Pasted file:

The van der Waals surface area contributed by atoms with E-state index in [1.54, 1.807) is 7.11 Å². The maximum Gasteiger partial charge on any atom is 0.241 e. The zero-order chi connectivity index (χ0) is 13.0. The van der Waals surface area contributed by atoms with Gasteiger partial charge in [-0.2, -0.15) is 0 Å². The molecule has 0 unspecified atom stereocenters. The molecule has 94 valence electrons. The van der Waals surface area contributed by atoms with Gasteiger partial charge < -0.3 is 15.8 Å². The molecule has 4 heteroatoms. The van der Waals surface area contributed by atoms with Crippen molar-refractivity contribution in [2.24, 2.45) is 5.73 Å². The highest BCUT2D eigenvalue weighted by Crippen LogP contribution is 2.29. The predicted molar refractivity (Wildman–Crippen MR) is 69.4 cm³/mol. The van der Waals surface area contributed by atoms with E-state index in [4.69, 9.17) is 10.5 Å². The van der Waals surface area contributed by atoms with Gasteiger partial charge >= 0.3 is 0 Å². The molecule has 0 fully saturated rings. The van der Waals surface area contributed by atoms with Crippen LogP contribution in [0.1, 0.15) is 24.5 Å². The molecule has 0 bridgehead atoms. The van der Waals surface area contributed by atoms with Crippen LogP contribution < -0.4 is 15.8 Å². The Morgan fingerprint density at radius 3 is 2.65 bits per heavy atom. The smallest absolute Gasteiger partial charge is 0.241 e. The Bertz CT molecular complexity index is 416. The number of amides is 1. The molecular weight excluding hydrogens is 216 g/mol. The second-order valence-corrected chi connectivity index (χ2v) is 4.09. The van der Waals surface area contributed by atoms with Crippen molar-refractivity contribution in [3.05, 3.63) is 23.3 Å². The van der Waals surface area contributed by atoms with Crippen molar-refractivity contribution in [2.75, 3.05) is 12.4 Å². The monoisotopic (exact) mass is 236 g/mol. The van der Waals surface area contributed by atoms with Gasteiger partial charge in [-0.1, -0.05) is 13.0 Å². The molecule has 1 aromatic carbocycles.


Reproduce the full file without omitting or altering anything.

The van der Waals surface area contributed by atoms with E-state index in [1.54, 1.807) is 7.11 Å². The maximum Gasteiger partial charge on any atom is 0.241 e. The zero-order chi connectivity index (χ0) is 13.0. The van der Waals surface area contributed by atoms with Gasteiger partial charge in [-0.2, -0.15) is 0 Å². The molecule has 0 unspecified atom stereocenters. The molecule has 94 valence electrons. The van der Waals surface area contributed by atoms with Gasteiger partial charge < -0.3 is 15.8 Å². The molecule has 4 heteroatoms. The van der Waals surface area contributed by atoms with Crippen molar-refractivity contribution in [2.24, 2.45) is 5.73 Å². The highest BCUT2D eigenvalue weighted by Crippen LogP contribution is 2.29. The predicted molar refractivity (Wildman–Crippen MR) is 69.4 cm³/mol. The van der Waals surface area contributed by atoms with E-state index in [4.69, 9.17) is 10.5 Å². The van der Waals surface area contributed by atoms with Gasteiger partial charge >= 0.3 is 0 Å². The molecule has 0 fully saturated rings. The van der Waals surface area contributed by atoms with Crippen LogP contribution in [0.1, 0.15) is 24.5 Å². The molecule has 0 bridgehead atoms. The van der Waals surface area contributed by atoms with Crippen LogP contribution < -0.4 is 15.8 Å². The Morgan fingerprint density at radius 3 is 2.65 bits per heavy atom. The smallest absolute Gasteiger partial charge is 0.241 e. The Bertz CT molecular complexity index is 416. The number of amides is 1. The molecular weight excluding hydrogens is 216 g/mol. The second-order valence-corrected chi connectivity index (χ2v) is 4.09. The van der Waals surface area contributed by atoms with Crippen molar-refractivity contribution in [3.05, 3.63) is 23.3 Å². The van der Waals surface area contributed by atoms with Crippen molar-refractivity contribution in [2.75, 3.05) is 12.4 Å². The monoisotopic (exact) mass is 236 g/mol. The van der Waals surface area contributed by atoms with Gasteiger partial charge in [-0.1, -0.05) is 13.0 Å². The molecule has 1 aromatic carbocycles.